Gas chromatography mass spectrometry (GC-MS) is the historically favored approach to toxicological drug screening. General unknown analysis—a broad screening method that screens for over 4,000 substances—is traditionally conducted with GC-MS techniques, but in recent years it has been steadily overshadowed by liquid chromatography mass spectrometry (LC-MS) methods.
Comprehensive screening of biological samples in forensic and clinical toxicology is not possible without powerful, highly sensitive instruments. Such instruments allow researchers to focus their work on the explicit identification of parent drugs and their corresponding metabolites, which is facilitated by the rapid turnaround time, ease of use, and high sensitivity of innovative LC-MS techniques.
Hair, urine, blood, and oral fluid are examples of the wide variety of sample types that forensic toxicology laboratories receive. Some biological matrices pose more screening challenges than others, and oral fluid testing has recently been optimized for general unknown analysis, enabling laboratories to offer a range of services. Health clinics, psychiatric hospitals, prisons, specialist psychiatric prisons, and private physician practices working in addiction medicine are examples of institutions benefiting from such services.
Toxicology case study—Dr. Michael Böttcher’s laboratory
Dr. Michael Böttcher’s laboratory at the MVZ Laboratory based in Dessau, Germany, is renowned for its specialist capabilities in drug screening analysis and toxicological studies, and offers a complete analysis spectrum for a wide range of biological matrices.
As a comprehensive analytical facility, the laboratory receives samples from a range of sources. “At Lab-Dessau we do all kinds of drug testing: therapeutic drug monitoring, drugs of abuse testing workplace drug testing, intoxication cases, [and] clinical drugs testing, especially for addiction medicine. We work for a large number of addiction clinics in large cities like Berlin. We monitor therapeutic drugs in addition to looking for drugs of abuse,” explains Dr. Böttcher.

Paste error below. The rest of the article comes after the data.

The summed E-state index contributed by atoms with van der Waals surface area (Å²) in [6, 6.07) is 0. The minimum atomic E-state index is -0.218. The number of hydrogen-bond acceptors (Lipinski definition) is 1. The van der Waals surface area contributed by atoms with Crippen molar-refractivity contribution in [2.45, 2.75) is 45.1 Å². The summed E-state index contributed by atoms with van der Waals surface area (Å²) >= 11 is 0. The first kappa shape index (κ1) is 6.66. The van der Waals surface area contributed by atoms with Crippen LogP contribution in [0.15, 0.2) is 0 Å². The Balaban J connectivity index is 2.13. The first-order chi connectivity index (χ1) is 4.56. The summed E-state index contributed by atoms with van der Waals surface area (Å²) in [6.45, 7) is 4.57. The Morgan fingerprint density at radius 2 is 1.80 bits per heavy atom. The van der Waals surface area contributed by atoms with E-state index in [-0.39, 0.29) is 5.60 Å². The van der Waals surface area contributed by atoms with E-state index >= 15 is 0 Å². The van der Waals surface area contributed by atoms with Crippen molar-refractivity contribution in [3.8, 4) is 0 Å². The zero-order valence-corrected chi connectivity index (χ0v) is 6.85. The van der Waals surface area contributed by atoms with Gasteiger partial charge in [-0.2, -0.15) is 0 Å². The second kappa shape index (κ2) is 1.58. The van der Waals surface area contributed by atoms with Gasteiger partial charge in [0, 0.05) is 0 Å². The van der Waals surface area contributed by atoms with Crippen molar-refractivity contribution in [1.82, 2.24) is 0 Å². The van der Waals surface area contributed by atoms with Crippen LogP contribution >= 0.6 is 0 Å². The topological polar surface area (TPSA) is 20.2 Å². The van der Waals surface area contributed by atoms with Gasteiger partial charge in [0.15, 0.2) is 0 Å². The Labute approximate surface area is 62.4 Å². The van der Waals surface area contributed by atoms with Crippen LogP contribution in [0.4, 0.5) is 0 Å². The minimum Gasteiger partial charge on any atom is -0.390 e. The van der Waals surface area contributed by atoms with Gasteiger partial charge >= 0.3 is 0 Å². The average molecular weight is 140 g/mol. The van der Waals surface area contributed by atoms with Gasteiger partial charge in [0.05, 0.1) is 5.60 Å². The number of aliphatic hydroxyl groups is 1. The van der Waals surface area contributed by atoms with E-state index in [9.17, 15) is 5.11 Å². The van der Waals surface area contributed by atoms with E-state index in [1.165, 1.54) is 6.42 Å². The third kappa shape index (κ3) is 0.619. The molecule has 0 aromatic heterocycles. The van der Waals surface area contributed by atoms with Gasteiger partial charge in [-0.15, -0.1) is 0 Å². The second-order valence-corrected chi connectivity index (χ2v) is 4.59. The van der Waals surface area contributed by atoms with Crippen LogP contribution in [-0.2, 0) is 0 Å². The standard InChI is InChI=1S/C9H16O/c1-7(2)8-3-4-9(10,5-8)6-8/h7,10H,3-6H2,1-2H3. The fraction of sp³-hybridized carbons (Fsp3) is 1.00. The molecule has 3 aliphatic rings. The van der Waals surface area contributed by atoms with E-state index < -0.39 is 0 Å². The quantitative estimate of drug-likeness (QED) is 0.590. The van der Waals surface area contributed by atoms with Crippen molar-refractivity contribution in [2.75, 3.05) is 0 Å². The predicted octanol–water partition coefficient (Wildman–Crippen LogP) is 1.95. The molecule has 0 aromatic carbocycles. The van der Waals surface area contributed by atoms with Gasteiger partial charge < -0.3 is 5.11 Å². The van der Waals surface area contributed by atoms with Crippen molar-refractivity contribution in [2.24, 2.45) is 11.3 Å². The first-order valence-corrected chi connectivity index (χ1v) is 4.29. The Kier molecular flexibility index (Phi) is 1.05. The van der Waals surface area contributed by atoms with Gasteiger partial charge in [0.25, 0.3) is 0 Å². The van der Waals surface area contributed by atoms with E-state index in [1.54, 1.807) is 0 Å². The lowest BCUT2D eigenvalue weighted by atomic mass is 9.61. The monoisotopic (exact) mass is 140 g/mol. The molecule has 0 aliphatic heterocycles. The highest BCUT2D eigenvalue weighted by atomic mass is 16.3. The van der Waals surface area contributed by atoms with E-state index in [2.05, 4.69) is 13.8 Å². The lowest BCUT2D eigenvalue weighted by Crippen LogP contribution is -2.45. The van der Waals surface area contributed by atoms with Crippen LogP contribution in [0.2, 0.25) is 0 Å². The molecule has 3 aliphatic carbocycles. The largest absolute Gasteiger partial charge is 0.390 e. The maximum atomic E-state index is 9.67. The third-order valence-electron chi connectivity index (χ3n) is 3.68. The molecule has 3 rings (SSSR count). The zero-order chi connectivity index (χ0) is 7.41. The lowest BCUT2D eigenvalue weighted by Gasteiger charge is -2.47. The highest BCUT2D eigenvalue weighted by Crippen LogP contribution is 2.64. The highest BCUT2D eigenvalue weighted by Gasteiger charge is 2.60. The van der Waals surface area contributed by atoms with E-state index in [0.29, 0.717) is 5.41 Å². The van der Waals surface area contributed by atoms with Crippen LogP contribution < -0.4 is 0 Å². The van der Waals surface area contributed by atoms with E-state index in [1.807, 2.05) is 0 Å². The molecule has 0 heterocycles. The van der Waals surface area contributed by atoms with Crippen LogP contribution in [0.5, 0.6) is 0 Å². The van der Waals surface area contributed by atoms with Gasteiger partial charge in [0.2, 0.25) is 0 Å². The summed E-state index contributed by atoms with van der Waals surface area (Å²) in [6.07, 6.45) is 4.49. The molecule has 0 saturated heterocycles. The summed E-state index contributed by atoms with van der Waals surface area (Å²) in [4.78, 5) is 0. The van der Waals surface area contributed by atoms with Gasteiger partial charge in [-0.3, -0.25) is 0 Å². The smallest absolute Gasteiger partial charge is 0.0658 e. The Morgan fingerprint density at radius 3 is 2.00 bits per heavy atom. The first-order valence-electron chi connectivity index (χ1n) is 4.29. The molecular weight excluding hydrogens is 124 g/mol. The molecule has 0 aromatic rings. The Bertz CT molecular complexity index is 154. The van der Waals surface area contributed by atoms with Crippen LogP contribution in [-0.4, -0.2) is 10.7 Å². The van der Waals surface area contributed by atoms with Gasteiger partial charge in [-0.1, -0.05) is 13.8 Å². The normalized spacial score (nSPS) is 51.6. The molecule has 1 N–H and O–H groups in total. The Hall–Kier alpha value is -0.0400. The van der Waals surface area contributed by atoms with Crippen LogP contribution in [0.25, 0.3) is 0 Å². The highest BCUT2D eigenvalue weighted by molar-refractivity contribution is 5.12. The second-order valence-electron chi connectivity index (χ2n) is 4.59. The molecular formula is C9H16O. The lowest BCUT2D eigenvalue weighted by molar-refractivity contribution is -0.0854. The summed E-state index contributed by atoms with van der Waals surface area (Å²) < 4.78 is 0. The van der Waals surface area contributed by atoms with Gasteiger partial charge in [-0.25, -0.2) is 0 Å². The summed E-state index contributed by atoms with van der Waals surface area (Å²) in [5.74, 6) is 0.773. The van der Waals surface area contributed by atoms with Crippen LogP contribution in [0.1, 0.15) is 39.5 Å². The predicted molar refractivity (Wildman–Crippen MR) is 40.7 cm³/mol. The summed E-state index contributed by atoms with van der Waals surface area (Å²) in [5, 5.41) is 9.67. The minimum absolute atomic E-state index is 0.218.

“We are very specialized in numerous rare drugs tests. We also conduct forensic testing—as we’re forensic accredited, we work for a number of forensic institutes. A lot of customers need new psychoactive substance testing, which is less routine, so they send the samples to us because of our specialist capabilities,” comments Dr. Böttcher. Samples are sent to the laboratory frequently for synthetic cannabinoid testing, as well as testing for synthetic opioids and internet drugs, so-called “legal highs.” Modern “designer drugs” are sent to the laboratory in addition to those that have been on the market for decades. Dr. Böttcher’s laboratory is capable of analyzing drugs from capillary blood samples, urine, hair, and oral fluid—the latter of which has been most recently optimized and is particularly unique to this laboratory.
The laboratory relies on dependable instruments that operate with minimal downtime in order to service customers with time-sensitive samples. The ability to run general unknown analysis—a broad screening method that screens for over 4,000 substances—depends on the comprehensive library of drug compounds available to the lab, so maintaining this as well as updating methods is critical to ongoing research and service development.
GC-MS vs. LC-MS
GC-MS is the traditional approach to toxicological drug screening using general unknown analysis, but has steadily been overshadowed by the rapid turnaround time, ease of use, and high sensitivity of innovative LC-MS methods. Despite the increased popularity of LC-MS, Dr. Böttcher’s laboratory still uses GC-MS for screening certain samples, as some substances are not visible with LC-MS. For routine work in undirected screening, the laboratory now uses the Toxtyper™—a multistage accurate mass spectrometry (LC-MSn) library-based solution from Bruker Daltonics.
“For routine general unknown analysis, we don’t use GC-MS anymore, but in some cases, particularly in post-mortems where the matrix may be decomposed, it is still a useful backup technique. Post-mortems produce a lot of ion suppression in LC-MS, and the results are less honest than GC-MS results. The Toxtyper is a better way to handle the samples and get more satisfied customers.”
The main reason LC-MS is increasingly favored over GC-MS is the reduction in sample preparation time. Dr. Böttcher explains how these time savings occur:
“With GC-MS, you have to complete three sample-preparation steps—hydrolysis, extraction, and derivatization—before you can run the samples, all of which are very time-consuming. All these steps are very selective and this is why we have a loss of substances. In addition, the samples must be run in batches, as sample prep is so cumbersome, so if an urgent sample arrives late, it is uneconomical to add it to the routine. This is disadvantageous for general unknown analysis, as you don’t know what you are searching for in the first place. LC systems do not require these selective sample preparation steps, and therefore random access is possible. Post-run time is also greatly reduced compared to GC-MS, data mining is more efficient, and you don’t need as much experience.”